The Washington Post

‘Dumb Starbucks’ serves up parody, coffee and baked goods

A few days ago in Los Angeles, a “Dumb Starbucks” opened in a strip mall.

A Dumb Starbucks, apparently, is a kind of practical joke, which also serves espresso drinks and pastries.

According to news reports, the new coffee shop looks nearly identical to a real Starbucks store — except that its logo, and most of the items on the menu, have the word “dumb” added to their names. Dumb Caffe Latte. Dumb Green Tea. Dumb Iced Caramel Macchiato, etc. There are even “Dumb” copies of Starbucks’s usual offerings of forgettable-music CDs near the registers, according to news reports.

What there isn’t, so far, is an explanation.

Who would go to the trouble and expense to make such an elaborate one-note parody of Starbucks?

It could be a competitor. Although, why another coffee chain would use a stunt that draws so much attention to Starbucks? It could be Starbucks itself, making a reverse-psychology ploy to boost its name recognition. Although: Could Starbucks possibly need more name recognition?

The coffee shop itself does not have a Web site. A Twitter account, @dumbstarbucks, claimed to speak for the shop. But it didn’t say much, other than to post a picture of the menu — and to explain that official hats and T-shirts weren’t available for sale. “Yet,” the Twitter feed added.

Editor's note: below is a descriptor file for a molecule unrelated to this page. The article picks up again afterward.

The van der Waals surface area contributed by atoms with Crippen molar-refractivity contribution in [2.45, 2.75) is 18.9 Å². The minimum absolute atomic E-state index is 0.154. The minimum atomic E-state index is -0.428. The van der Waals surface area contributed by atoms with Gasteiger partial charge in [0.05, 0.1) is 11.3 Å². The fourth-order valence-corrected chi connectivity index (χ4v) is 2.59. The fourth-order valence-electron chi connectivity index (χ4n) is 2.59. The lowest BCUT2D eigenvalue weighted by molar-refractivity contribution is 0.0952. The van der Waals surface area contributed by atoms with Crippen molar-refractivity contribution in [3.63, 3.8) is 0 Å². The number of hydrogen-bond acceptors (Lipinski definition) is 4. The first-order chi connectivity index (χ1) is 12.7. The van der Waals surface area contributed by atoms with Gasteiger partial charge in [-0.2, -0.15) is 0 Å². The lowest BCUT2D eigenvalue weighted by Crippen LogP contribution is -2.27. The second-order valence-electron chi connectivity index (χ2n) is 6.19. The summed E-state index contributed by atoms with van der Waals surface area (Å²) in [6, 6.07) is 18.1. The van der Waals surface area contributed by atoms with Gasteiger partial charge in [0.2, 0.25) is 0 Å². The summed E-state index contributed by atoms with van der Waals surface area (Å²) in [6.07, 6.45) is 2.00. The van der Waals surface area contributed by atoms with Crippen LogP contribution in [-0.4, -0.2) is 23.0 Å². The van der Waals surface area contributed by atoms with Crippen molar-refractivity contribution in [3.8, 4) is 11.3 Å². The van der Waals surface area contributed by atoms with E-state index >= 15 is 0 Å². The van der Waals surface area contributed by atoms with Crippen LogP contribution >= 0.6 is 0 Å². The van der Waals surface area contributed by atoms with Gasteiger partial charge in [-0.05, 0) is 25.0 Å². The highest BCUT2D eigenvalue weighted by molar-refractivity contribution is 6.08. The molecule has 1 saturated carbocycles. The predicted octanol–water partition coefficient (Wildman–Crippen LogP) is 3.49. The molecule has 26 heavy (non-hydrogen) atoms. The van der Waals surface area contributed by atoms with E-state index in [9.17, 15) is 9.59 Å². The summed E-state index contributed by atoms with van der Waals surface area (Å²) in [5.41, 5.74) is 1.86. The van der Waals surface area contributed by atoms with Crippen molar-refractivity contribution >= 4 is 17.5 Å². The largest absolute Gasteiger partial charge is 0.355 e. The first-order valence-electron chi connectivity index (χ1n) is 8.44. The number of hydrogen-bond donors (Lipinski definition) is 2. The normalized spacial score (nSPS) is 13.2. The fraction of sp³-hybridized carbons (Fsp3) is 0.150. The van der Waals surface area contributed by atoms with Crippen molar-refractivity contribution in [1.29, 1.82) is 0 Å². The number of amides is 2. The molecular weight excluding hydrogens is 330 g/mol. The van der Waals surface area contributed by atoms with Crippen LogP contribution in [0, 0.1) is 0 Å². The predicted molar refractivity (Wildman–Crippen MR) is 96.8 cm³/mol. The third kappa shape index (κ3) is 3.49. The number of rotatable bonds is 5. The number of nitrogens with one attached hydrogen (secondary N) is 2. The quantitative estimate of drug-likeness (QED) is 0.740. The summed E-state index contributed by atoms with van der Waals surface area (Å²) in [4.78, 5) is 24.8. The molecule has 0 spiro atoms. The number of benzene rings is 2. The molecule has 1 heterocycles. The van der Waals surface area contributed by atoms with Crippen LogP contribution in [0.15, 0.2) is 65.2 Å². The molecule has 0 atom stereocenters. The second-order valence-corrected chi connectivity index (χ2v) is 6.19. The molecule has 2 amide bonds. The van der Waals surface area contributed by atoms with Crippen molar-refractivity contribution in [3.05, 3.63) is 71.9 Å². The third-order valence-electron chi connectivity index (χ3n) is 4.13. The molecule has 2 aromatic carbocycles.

At the shop, in the Los Feliz neighborhood of LA, media reports said the only thing like an explanation was a posted FAQ sheet.

“We are simply using their name and logo for marketing purposes. By adding the word ‘dumb’ we are technically ‘making fun’ of Starbucks, which allows us to use their trademarks under a law known as ‘fair use,’” the sign said, according to the Los Angeles Times.

“We are aware of the store, it is not affiliated with Starbucks,” a spokesman for Starbucks wrote in an e-mail to The Washington Post. “We are evaluating next steps and while we appreciate the humor, they cannot use our name, which is a protected trademark.”

For now, the joke store is attracting large crowds — in part, because it is giving coffee away for free.

David A. Fahrenthold covers Congress for the Washington Post. He has been at the Post since 2000, and previously covered (in order) the D.C. police, New England, and the environment.


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